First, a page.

Finally… it took some time, but now the Food Law Consultants website is up and running !

For me, this project stands apart from the rest, as the customer involved itself a lot in the design process, and took immense care in content revision. The customer and I agreed to take the time to make things nice, finished and reviewed thoroughly before going live, instead of working with a fixed deadline in mind.

The graphical design

One of the reasons behind this website is to reflect the modern, innovative edge of the customer, but inside the rather conservative field of legislation, so a balance had to be made between modernity and classicism. While the first page uses (random) images to create impact, the next click takes you to a more quiet atmosphere based on the logo, where the focus becomes the content and text readability, so the website can become a convenient tool of information and communication between the customer and its community of readers.

Interface design

The interface layout was a tough one, as we wanted to use the full available screenspace, while have the scrollable area set to only the content zone, so that the navigation system be at all time available. [click on thumbnail below to see the interface scheme ]

This sort of interface makes plain sense, and is obviously full of sound intentions, given the fact that more and more people use large flat screen. 19″ screens have escaped from the graphical designer’s office to be found in secretaries and even home offices nowadays.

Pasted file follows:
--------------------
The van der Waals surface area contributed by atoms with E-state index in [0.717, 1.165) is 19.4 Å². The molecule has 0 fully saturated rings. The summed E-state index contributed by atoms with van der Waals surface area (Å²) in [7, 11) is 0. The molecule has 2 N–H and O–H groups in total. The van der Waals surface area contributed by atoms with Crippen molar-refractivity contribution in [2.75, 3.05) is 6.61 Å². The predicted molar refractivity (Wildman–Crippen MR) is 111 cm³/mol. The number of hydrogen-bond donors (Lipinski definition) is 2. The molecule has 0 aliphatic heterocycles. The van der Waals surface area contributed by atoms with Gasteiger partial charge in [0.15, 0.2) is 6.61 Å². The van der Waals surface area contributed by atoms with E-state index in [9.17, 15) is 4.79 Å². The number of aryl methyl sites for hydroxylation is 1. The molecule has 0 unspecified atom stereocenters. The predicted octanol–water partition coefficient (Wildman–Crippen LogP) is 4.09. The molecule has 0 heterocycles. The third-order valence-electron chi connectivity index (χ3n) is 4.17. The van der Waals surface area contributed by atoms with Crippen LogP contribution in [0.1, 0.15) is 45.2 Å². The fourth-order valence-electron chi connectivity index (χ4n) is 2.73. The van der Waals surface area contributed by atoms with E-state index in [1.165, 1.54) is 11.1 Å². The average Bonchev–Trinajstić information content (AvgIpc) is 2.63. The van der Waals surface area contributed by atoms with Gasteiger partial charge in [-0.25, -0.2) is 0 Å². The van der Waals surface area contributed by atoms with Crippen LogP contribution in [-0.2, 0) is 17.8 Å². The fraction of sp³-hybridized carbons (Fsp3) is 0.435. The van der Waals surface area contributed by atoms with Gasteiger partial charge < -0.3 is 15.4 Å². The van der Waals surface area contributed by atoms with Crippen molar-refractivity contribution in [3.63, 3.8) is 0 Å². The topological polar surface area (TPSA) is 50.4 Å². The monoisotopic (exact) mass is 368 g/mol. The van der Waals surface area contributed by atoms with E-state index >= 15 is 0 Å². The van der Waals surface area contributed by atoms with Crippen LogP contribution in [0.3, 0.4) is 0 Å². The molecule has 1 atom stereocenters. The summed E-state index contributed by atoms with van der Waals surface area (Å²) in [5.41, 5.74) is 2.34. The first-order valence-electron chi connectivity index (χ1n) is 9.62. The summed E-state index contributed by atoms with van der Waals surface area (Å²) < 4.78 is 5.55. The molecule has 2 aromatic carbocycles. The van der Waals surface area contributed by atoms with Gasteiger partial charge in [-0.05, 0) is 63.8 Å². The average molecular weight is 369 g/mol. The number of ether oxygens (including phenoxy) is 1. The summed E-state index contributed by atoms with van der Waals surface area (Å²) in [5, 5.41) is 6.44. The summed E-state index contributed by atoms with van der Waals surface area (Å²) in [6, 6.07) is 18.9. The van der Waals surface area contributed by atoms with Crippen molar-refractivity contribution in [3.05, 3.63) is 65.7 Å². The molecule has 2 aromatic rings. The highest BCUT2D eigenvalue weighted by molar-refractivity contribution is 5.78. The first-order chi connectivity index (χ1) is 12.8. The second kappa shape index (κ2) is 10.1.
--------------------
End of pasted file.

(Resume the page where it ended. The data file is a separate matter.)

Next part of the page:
While this is easily achieved using frames, it’s commonly accepted now that frames are bad for you, especially in terms of SEO. So i set up to using CSS.

100% height

The technique used here is the one described at the excellent quirksmode website.

CSS overflow:auto

“overflow:auto” styled to an html container, let say, a “div” element, means that if the content inside the div needs more space than available in the container div, scrollbars will be automatically added to the div by the browser. overflow properties can be ‘hidden’ (hides the overflowing content), ‘visible’ (lets the content flow over its container), ‘scroll’ (displays scrollbars (horizontal and vertical) even though the content may not require it), and ‘auto’, which is the one i was after in this particular case. …But. In CSS, there is often a ‘but’. It needs to know the height size of the container. So you can’t just have an automatically stretchable area display scrollbars if its content needs more than available. You have to hardcode its height value. Yet, since you don’t know it for sure (it will be different on a 19″ screen at 1280X1024 resolution, than on a 15″ at 800X600) you’re stuck !

Therefore I bypassed the obstacle with the use of a little bit of javascript to first calculate the needed size, and then assign the calculated height value to the div. I described the technique used and the source code in more details here.